The authors recognize the contributions of Dr. Clayton Campanhola, Researcher at Embrapa Environment for his careful review in the English version of this manuscript.




Avaliação integrada da qualidade do solo após a incorporação de matéria orgânica e microrganismos

A qualidade do solo foi avaliada após a incorporação de matéria orgânica e microrganismos eficazes (EM) em solo franco argiloso coletado em cultivos protegidos em Aranjuéz (Madrid). Os tratamentos constaram de solo (controle); solo + 50 ton./ha de esterco de animal (E50); E50 + EM (E50EM); solo + 30 ton/ha de restos de cultivos + plantas invasoras (RC30); RC30 + 30l/ha EM (RC30EM). Amostras de solo dos tratamentos foram tomadas após o tratamento, antes e após a incubação e analisadas usando os parâmetros físico-químicos e microbiológicos. Observou-se aumento significativo na produção de polissacarídeos, nas atividades enzimáticas esterases e fosfatases alcalina principalmente, nos tratamentos E50EM e RC30EM, sendo diretamente correlacionadas com a humificação da matéria orgânica, com a capacidade de campo e com a capacidade de intercâmbio catiônico. A partir desses resultados, pode se concluir que o solo tratado com microrganismos eficazes teve intensa atividade biológica, contribuindo para uma mais rápida humificação da matéria orgânica fresca e melhorando as propriedades fisico-química do solo, destacando os parâmetros microbiológicos como indicadores precoces de recuperação da qualidade do solo.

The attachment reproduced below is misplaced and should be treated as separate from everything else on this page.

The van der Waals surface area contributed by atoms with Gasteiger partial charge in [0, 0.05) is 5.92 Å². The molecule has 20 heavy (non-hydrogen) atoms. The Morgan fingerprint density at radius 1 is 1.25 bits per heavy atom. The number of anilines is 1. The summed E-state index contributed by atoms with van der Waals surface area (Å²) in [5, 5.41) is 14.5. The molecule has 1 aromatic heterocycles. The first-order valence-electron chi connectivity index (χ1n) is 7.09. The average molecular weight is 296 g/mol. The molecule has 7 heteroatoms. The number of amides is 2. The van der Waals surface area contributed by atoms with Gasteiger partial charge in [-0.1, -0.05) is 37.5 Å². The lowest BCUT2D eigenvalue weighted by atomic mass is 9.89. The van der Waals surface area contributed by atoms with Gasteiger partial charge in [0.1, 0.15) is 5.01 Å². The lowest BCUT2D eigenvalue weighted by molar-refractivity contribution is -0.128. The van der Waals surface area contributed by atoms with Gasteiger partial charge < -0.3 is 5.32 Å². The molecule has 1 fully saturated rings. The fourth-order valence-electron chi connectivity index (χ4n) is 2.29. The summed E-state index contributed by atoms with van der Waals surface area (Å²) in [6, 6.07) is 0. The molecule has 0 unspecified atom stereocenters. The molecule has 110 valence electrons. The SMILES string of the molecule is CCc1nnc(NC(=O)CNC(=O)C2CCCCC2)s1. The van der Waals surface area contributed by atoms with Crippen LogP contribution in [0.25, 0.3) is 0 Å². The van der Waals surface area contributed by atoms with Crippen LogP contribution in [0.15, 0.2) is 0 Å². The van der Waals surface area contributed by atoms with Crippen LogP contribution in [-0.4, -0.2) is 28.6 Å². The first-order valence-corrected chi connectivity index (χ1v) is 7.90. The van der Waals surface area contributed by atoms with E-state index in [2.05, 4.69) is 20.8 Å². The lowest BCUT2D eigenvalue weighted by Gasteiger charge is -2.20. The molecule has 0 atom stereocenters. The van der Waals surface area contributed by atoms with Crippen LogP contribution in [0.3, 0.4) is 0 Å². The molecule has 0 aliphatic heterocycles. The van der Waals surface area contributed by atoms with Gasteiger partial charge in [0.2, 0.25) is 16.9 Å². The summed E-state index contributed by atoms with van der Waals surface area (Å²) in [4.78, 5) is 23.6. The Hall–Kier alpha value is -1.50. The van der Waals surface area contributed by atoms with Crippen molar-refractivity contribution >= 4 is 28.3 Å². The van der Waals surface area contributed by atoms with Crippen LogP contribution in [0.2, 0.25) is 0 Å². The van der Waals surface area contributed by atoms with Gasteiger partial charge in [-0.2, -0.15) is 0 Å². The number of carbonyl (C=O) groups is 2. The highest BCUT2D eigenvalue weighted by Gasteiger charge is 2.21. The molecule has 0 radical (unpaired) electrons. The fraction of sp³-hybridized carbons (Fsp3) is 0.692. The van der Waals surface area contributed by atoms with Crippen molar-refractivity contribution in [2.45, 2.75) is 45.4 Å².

Palavras-chave: metodologia, matéria orgânica, propriedades fisico-químicas e microbiológicas do solo, microrganismos




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* Corresponding author. Mailing address: Laboratório de Microbiologia e Fitopatologia, Caixa Postal 69, 13820-000, Jaguariúna, SP, Brasil. Fax: (+5519) 3867-8740. E-mail: